The WHITE LADY, A Prohibition Era Gin Cocktail

Today is Repeal Day, a true drinking holiday created by Jeffrey Morgenthaler, to celebrate the end of Prohibition. That got me thinking about classic Prohibition era cocktails and none is more classic than a White Lady.

The White Lady is a sour cocktail first created either by Harry MacElhone at Harry's Bar in Paris in 1929 or by Harry Craddock of the American Bar at the Savoy, who published his recipe in the 1930 edition of The Savoy Cocktail Book. Frankly, I don't really care who created it, I just like this vintage cocktail and have to have one every so often.

Neither of the two original recipes included egg white but most modern versions do and I believe the egg really improves the quality of this drink. I'm also a huge fan of the visual of foams on top of my cocktails so that's a plus on the egg side as well. The simple syrup was also not part of those recipes but, for my palate, it balances out the citrus and I always add the sweetness.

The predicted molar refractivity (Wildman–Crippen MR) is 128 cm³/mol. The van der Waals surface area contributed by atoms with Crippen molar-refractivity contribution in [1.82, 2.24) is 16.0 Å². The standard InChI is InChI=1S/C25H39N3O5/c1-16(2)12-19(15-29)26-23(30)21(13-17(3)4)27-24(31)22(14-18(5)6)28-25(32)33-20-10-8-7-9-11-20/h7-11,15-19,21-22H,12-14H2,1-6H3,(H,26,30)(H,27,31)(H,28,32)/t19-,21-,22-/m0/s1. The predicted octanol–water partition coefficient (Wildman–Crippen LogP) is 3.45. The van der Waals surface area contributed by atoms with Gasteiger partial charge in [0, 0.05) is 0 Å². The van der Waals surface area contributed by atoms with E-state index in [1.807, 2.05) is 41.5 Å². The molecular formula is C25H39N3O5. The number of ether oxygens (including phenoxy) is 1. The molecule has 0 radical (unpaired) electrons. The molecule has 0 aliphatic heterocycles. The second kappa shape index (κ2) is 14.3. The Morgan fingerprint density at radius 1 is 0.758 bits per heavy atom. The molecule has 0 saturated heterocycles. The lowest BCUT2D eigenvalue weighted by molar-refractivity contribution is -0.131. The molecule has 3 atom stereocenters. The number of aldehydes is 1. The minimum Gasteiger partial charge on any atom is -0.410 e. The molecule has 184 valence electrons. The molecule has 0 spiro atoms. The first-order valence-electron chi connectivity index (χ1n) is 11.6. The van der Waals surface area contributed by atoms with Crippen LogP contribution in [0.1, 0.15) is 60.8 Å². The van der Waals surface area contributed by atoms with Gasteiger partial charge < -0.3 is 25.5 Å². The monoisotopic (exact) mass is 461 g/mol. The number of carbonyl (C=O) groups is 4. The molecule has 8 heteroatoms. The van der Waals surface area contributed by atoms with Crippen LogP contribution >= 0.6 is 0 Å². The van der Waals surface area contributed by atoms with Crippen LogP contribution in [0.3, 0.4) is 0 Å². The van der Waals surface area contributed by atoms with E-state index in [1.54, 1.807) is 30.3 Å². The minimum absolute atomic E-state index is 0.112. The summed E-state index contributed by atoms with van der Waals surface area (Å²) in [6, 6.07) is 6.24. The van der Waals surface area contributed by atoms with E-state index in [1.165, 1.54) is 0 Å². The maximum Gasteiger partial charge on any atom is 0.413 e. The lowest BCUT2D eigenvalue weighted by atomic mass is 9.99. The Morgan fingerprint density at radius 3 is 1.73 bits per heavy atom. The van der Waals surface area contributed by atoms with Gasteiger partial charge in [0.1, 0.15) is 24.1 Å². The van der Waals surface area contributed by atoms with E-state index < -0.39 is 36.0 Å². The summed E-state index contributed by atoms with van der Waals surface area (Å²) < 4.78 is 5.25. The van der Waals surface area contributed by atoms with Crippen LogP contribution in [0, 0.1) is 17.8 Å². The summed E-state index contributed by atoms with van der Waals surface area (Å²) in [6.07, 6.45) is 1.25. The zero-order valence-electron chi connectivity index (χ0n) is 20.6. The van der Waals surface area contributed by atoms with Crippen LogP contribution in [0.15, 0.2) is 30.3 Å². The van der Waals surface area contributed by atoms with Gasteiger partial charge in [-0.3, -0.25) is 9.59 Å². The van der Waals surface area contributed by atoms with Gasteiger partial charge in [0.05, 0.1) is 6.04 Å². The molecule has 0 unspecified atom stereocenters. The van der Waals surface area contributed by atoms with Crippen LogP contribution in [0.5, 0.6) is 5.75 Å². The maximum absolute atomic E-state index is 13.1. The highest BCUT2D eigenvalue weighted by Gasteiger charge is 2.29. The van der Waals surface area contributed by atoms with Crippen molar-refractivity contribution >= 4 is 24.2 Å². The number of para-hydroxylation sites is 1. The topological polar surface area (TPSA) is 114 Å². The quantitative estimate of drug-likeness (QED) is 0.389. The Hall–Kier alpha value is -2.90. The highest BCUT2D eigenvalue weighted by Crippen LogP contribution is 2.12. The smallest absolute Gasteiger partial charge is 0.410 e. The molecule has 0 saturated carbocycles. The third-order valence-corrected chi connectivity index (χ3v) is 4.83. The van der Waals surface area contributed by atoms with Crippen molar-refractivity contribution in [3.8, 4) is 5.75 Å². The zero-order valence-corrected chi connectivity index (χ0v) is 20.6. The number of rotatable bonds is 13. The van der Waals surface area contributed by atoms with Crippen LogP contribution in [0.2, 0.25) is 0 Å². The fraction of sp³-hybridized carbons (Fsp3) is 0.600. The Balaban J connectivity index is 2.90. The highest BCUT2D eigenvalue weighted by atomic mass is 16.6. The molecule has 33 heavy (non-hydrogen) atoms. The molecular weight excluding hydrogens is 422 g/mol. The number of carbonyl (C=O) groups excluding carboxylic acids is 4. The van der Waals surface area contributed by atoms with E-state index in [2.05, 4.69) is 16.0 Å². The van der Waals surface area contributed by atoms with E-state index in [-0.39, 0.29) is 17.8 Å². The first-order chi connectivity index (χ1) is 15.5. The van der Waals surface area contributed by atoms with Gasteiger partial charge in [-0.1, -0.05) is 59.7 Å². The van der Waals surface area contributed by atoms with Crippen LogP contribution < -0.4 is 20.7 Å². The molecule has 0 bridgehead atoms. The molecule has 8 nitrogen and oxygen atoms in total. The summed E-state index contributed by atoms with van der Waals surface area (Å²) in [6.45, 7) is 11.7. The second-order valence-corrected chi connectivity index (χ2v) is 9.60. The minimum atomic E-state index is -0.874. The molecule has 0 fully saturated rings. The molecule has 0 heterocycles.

Celebrate with us all today and enjoy one.


1-1/2 Oz. London Dry Gin
3/4 Oz Triple Sec
3/4 Oz. Lemon Juice
1 Tsp. Simple Syrup*
1 Tbsp. Pasteurized Egg White

Garnish: Lemon Twist

Tools: Cocktail shaker, Jigger, Coupe glass

Glass: Coupe

Dry shake all the ingredients (shake without ice) in your cocktail shaker for at least one minute. Add ice then shake until chilled and strain into a chilled coupe. Express the lemon twist over the top then add it to the lip of the glass.

* If you want to play with this a bit try a flavored simple syrup or change out the lemon juice for orange or grapefruit juice. I've done variations with orange juice and tarragon simple syrup, grapefruit juice and lavender simple syrup and lime with cilantro simple syrup.

More Prohibition Cocktails here.


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